Turtle Tracks Macrame Bracelet

Loggerhead Turtle

Here in Central Florida, it’s early sea turtle nesting season, so turtle tracks going up the beach can be seen in the mornings around the full moon. Turtles will lay their eggs in the sand towards the dune and cover them in sand. Then, they slip back into the ocean during the night, using the moonlight as a guide.

We are lucky to still have a few turtles left around here because our local conservation agencies do a fantastic job marking nests, so people won’t trample on them hopefully. Loggerhead turtles seem to be the most common off the coast of Brevard county, but I have seen a nice-sized rarer Kemp’s Ridley when I was out paddleboarding a few summers ago.

Check out the Sea Turtle Conservancy for info about sea turtles, and things you can do to help them to keep nesting for a little while longer.

Chaos happens when you leave lights on beachside

Like you could turn off your freakin’ condo lights if you live on the beach so it won’t confuse hatchlings navigating back into the ocean. The Condo Boogeyman’s not coming to take your pills, Grandpa- turn the damn balcony light off.

Anywho, since hatchlings should make tracks that go straight into the ocean, I made a fun Macrame bracelet using some basic knotting techniques that reminds me of a turtle egg and nice straight tracks. Check out the picture tutorial below, and use this knotting guide I made as a reference:

Macrame Knots Guide by Crafty Surf

Linhasita (or C-Lon cord) a flat cut cowrie shell, and some olivewood beads

Make a lark’s head knot though one side of the shell using about 2 yards of each color, folded in half

Use a T-Pin on foam or cork to keep your holding cord straight

Do 3 double half hitches across the green cord, doing 1 double half hitch on each color

Put a T-pin in and rotate the cord to the other direction and do the same knotting pattern, going back and forth

By using T-pins, I could keep the rows tight and straight across

Braiding the remainder, adding an olivewood bead, and making a secure knot. Now do the same on the other side of the shell!

Bringing both ends together to make a sliding adjustable knot

Making the adjustable knot by making a few square knots over both bracelet ends

Clip and melt the ends. Done!

This is always the “bracelet selfie” angle Pura Vida does

Please remember that sea turtles are not pets, Disney characters, and are not there for your fun-filled family entertainment. Please respect what tiny bit of space they have remaining.

This ain’t Disney, and you ain’t Snow White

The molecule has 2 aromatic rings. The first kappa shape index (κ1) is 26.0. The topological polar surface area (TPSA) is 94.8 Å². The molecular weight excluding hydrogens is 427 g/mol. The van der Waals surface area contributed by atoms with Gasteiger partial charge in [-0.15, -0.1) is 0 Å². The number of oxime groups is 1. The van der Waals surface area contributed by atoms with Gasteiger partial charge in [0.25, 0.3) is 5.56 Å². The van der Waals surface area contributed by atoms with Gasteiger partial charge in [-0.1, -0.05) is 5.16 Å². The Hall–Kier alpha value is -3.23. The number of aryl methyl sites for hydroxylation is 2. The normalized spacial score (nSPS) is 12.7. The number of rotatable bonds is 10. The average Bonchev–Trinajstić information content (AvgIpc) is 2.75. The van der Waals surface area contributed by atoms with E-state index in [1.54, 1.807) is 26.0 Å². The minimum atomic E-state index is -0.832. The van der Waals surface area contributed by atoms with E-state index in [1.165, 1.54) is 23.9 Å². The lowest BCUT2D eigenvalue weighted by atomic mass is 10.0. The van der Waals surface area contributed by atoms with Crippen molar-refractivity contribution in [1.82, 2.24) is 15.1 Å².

Shell Jewelry Tips

At one time or another, every surfer (or aspiring surfer) worth their cred tries to make their own beachy shell jewelry. It IS part of our primal urge. In fact, some of the earliest known forms of adornment were pierced shells and teeth on handmade string.

But after an hour after the Upper Paleolithic Revolution has worn off within the surfer, then he or she usually gives up and buys it somewhere.

But if you have a flat day of surf, and you’re

I love Pauly Shore

feelin’ a bit like Encino Man, here’s three tips I’ve found helpful over time when making shell jewelry…

 

 

 

1. Go to a thrift store for shell beads and pendants first.

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A nice shell necklace I found, but it’s too chunky and sharp to wear comfortably as a necklace

I love shell jewelry, but the current shell industry has now over harvested and overbred many species for the trade. I’ll pass on that choice first.

I’ve found MUCH higher quality shell beads among thrift store and vintage finds over purchasing recently grown and cut varieties. I’d rather buy my shells at the better vintage quality whenever possible, rather than contributing even more to the over harvesting problem. It’s kind of how I feel about pearls. Bonus that you can still get a deal at a few thrift stores these days. For now. The beach is always the great option, of course, but you will be drilling these yourself and removing natural items from the beach.

2. Use nylon or wire to string shell beads.

When shells are drilled for sale as beads, rarely is the inside diameter perfectly smooth, unless you pay a premium.

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The drill holes are clean, but at odd angles

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Various types of stringing material I use with shells 

Common shell beads will cut most cotton, hemp, or poly thread like a Ginsu knife. So, get some decent stuff that won’t cut nor fray easily, or your ocean cred probably won’t last da Summer.

Or….I guess you could

Bizarro Hasselhoff

say you sliced that freshie shell anklet you made on a shark’s tooth while saving the Mayor’s kid from the deadly riptide, you Gnar Lifeguard????

You’re welcome.

3. Check your shells for sharp burrs, and file them down before stringing.